Raymond Cattell held a hereditarian view of intelligence, arguing that the weight of the statistical evidence supports the idea that intelligence is largely determined by genetics. He also noted that individuals with higher IQs tend to have fewer children than individuals with lower IQs. Therefore, he suggested that it would be prudent for more intelligent people to be encouraged to have more children, and that less intelligent individuals should have fewer. Although hardly a new idea (see our profiles of Robert Yerkes, Charles Darwin and Francis Galton, as well as our related Hot Topic), these views excited a great deal of controversy (Horn, 2000).
In 1997, the American Psychological Foundation decided to grant him the Gold Medal Award for Lifetime Achievement in the Science of Psychology, an honor that had been bestowed on only 12 other psychologists since the award was created in 1956. Some psychologists objected to this, alleging that some of Cattell’s views were racist. Cattell responded with an open letter the American Psychological Association (APA), asserting that some of the offending statements had been made when he was a young man in the 1930s, and that he had amended them in later years. He further contended that other controversial statements had been taken out of context and grossly misinterpreted (R. B. Cattell, 1997). Although many psychologists voiced their support for Cattell, the controversy was never fully resolved, as Cattell died only two months after he wrote his open letter (Gillis, 2000). Regardless of one’s perspective on this controversy, the unresolved nature of the events left a black mark on the history of psychology that will never be removed.
Cattell, R.B. (1950). Personality: A systematic, theoretical, and factual study. New York: McGraw Hill.
Cattell, R.B. (Ed.). (1966). Handbook of multivariate experimental psychology (2nd ed.). Chicago: Rand McNally.
Cattell, R.B. (1971). Abilities: Their structure, growth, and action. Boston: Houghton Mifflin.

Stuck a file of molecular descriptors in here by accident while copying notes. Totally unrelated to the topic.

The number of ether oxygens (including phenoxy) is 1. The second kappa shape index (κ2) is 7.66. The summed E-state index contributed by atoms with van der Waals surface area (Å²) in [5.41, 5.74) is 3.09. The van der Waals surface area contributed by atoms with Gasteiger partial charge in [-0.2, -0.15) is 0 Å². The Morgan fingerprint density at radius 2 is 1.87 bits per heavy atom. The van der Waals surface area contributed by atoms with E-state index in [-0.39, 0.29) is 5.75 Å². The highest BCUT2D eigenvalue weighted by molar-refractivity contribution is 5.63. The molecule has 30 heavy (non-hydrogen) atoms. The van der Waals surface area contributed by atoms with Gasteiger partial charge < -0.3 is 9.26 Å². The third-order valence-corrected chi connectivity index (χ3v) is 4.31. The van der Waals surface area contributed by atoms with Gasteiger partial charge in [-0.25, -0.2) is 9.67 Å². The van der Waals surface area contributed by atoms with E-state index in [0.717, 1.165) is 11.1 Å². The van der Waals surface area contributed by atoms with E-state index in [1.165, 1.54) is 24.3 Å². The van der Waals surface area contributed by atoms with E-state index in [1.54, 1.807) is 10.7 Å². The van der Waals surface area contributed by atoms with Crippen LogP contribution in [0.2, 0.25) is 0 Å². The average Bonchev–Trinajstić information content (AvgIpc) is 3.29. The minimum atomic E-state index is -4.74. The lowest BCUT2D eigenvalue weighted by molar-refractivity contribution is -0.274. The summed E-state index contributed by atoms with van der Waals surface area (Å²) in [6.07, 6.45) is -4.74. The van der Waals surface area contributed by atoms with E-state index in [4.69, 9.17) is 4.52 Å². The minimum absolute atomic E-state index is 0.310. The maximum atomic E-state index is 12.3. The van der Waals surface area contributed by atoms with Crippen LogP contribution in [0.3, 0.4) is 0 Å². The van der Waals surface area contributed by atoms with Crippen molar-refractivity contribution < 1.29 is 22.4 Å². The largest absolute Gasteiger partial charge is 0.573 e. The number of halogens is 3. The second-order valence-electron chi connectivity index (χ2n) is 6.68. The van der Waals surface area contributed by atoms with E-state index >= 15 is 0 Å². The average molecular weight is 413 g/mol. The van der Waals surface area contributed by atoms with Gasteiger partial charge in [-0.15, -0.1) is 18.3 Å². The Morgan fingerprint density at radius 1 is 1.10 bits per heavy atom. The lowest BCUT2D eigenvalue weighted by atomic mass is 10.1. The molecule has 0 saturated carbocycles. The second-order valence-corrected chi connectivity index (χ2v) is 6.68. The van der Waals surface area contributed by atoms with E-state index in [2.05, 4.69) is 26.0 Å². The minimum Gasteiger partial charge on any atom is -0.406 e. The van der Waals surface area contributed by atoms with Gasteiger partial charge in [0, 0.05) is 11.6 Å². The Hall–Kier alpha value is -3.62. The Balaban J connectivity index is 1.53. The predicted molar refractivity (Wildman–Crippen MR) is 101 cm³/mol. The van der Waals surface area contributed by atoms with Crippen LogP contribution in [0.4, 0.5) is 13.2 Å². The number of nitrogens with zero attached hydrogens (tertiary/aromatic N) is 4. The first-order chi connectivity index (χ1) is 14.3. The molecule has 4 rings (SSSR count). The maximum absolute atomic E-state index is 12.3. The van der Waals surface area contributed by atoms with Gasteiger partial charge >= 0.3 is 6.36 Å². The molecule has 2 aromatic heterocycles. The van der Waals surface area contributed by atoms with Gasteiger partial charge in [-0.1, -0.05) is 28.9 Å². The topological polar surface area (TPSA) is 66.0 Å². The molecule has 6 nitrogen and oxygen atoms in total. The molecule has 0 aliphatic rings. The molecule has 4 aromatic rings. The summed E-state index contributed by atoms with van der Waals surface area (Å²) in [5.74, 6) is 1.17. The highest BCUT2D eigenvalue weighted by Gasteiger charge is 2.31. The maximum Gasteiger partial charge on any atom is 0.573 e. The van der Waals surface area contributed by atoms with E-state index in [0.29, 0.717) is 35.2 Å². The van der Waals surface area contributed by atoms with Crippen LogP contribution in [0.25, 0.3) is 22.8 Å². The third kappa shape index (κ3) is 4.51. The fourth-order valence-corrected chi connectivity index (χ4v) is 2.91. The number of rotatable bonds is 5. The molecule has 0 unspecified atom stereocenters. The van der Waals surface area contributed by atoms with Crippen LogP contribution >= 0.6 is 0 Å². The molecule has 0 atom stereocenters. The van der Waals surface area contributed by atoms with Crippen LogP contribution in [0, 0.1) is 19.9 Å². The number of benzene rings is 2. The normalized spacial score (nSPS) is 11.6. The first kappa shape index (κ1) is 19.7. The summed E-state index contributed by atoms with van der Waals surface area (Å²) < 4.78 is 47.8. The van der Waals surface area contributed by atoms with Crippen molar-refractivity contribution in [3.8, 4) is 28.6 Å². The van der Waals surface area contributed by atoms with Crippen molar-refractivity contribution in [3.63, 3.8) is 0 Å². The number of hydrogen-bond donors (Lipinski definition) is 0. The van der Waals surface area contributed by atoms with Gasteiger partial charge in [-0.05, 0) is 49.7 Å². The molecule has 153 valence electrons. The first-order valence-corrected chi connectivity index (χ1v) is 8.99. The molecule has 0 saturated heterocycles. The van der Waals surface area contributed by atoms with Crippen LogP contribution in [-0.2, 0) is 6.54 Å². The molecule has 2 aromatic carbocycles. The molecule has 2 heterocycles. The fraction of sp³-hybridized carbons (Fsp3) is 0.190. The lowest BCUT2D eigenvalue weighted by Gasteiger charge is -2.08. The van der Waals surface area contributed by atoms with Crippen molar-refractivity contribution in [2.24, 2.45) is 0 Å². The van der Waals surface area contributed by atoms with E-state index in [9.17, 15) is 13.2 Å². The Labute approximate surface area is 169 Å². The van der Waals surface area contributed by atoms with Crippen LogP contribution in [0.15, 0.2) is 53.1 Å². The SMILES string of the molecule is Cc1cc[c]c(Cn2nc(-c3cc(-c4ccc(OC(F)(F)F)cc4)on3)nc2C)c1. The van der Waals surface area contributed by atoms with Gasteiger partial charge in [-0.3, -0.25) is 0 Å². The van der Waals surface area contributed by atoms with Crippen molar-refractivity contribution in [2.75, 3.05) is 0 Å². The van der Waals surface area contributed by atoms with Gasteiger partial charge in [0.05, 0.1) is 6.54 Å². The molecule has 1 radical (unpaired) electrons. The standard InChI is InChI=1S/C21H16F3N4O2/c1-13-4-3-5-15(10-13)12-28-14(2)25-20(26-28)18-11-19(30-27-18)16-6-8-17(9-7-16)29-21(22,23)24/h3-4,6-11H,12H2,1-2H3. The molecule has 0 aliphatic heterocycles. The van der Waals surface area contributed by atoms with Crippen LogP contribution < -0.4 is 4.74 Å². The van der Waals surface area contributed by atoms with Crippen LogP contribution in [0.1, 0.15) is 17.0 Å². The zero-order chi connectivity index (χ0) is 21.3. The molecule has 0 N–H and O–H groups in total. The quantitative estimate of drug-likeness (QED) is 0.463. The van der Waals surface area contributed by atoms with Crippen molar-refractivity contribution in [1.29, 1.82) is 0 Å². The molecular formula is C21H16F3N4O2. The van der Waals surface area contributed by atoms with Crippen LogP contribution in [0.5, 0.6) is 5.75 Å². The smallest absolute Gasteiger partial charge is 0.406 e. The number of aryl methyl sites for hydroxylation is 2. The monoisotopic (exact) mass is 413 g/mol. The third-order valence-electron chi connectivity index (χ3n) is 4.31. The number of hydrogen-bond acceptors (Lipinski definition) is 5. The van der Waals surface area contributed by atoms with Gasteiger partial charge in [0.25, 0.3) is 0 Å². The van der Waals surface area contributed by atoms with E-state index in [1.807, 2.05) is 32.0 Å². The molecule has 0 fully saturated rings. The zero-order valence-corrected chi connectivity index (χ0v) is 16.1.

Cattell, R.B. (1982). The inheritance of personality and ability: Research methods and findings. New York: Academic Press.
Cattell, R.B. (1987). Intelligence: Its structure, growth, and action. New York: Elsevier.
Cattell, R.B. (1941). Some theoretical issues in adult intelligence testng. Psychological Bulletin, 38, 592.
Cattell, R. B. (1950). Personality. New York: McGraw-Hill.
Cattell,R.B. (1971). Abilities: Their structure, growth and action. Boston: Houghton-Mifflin.
Cattell, R. B. (1997). An open letter to the American Psychological Association.
Gillis, J. (2000). Raymond Bernard Cattell Web Site. [Information retrieved July 24, 2006 from http://www.stthomasu.ca/%7Ejgillis/cattell.html].
Horn, J.L. (1965). Fluid and crystallized intelligence: A factor analytic study of the structure among primary mental abilities. Ph.D. Thesis. University of Illinois.
Horn, J. (2000). Cattell, Raymond B. In A. E. Kazdin (Ed), Encyclopedia of psychology (Vol. 2, pp. 55-57). Washington DC: American Psychological Association.
Horn, J. L., & Cattell, R. B. (1966a). Refinement and test of the theory of fluid and crystallized general intelligences. Journal of Educational Psychology, 57, 253-270.
Horn, J. L., & Cattell, R. B. (1967). Age differences in fluid and crystallized intelligence. Acta Psychologica, 26, 107-129.
Image courtesy of the Cattell family.
Raymond Cattell Memorial Web Site (created by Raymond Cattell’s family)
Raymond Cattell Web Site (created by John Gillis and other psychologists who knew Cattell)